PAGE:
Garam Chashma Diary
Significant improvements have taken place in the health sector during the past 5 years but the problem of coverage to include vital sectors relevant to the context of Chitral still persist. Hopefully this will be addressed during the next 5 years. Critical patients still continue to be referred to Peshawar and quite a few cannot make it owing to long distance and high cost. Though few more specialties have been added during the last 5 years in the DHQ Hospital but the problem of retaining specialists, provision and maintenance of equipment, cleanliness and work ethics have yet to be addressed. Here it must be admitted that DHQ Hospital Chitral has seen fair amount of improvement during the past 5 years, which include availability of medicines, better hygiene and related services but given the rush of patients it is awfully insufficient and not fully adequate even in the areas of specialties that it offers. Health care in THQs and BHUs still presents quite a challenge. Deficiencies in these layers compel patients to flood the DHQ Hospital thus reducing its effectiveness as a secondary facility. THQs and BHUs just cannot operate as filter clinics due to lack of staff, shortage of medicines and diagnostic facilities. Partnership hospitals offer a new set of challenges as these have yet to reconcile their commercial considerations with the citizen’s right to free health care guaranteed by the constitution and being implemented by PTI government.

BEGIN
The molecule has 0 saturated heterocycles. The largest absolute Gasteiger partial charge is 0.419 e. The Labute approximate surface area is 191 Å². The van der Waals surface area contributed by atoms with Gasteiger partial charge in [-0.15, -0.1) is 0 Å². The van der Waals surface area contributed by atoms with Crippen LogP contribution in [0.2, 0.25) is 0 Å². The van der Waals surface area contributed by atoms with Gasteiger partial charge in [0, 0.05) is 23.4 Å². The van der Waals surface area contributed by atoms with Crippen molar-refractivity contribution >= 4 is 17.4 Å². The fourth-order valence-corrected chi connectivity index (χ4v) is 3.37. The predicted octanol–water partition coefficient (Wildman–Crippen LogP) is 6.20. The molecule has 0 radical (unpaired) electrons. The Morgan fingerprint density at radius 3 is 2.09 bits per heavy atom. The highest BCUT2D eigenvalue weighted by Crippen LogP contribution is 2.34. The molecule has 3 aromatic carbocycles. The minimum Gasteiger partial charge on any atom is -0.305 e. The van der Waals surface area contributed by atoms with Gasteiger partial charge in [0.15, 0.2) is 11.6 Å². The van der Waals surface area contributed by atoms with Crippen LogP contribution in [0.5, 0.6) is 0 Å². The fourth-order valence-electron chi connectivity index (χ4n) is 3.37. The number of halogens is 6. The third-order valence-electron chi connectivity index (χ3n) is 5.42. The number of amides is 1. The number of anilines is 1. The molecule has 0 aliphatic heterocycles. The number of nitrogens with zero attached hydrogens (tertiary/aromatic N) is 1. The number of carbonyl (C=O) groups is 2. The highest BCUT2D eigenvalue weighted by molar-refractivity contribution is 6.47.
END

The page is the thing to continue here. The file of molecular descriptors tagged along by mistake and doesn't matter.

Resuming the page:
THQ Hospital Garam Chashma, built decades ago, was never fully functional till recently. Most of its sanctioned posts remained vacant and there were no diagnostic facilities. After having failed to move successive governments to improve the situation, the people requested AKHSP to take over the facility by invoking the government’s partnership policy. Since then during the past 3 years the hospital infrastructure has been improved with donor support. State of the art equipment have been installed including diagnostic facilities and opportunities for E medicine.
The flop side, however, became apparent when the government introduced free health care in hospitals. The catchment area is very poor and unable to pay the cost of treatment. Although there is the facility of insurance it covers only the indoor patients who are less than 1% of the patient intake.
As a result, not only patient intake has decreased but also cases of self-medication and quackery are on the rise much to the detriment of public health and there is no monitoring system in place to check this tendency. The situation is no different in areas where government facilities are underserved and have no proper skilled manpower available around the clock.
The prevalence of quackery on the one hand and lack of hygiene consciousness on the other are posing serious threats to the entire government health care system. Patients come to referral hospitals with acute complications after having availed faulty services and few after having contracted dangerous infections due to re-use of used syringes, non-sterilization of tools and wrong medication. There are paramedics and technicians who are playing useful role in areas having no access to quality health care or its prohibitive cost but the question as to what a technician’s clinic can or cannot do has yet to be defined and enforced through effective monitoring by an independent regulatory authority. We cannot take chances in view of the emerging bacteria resistant disease patterns and high cost of treatment.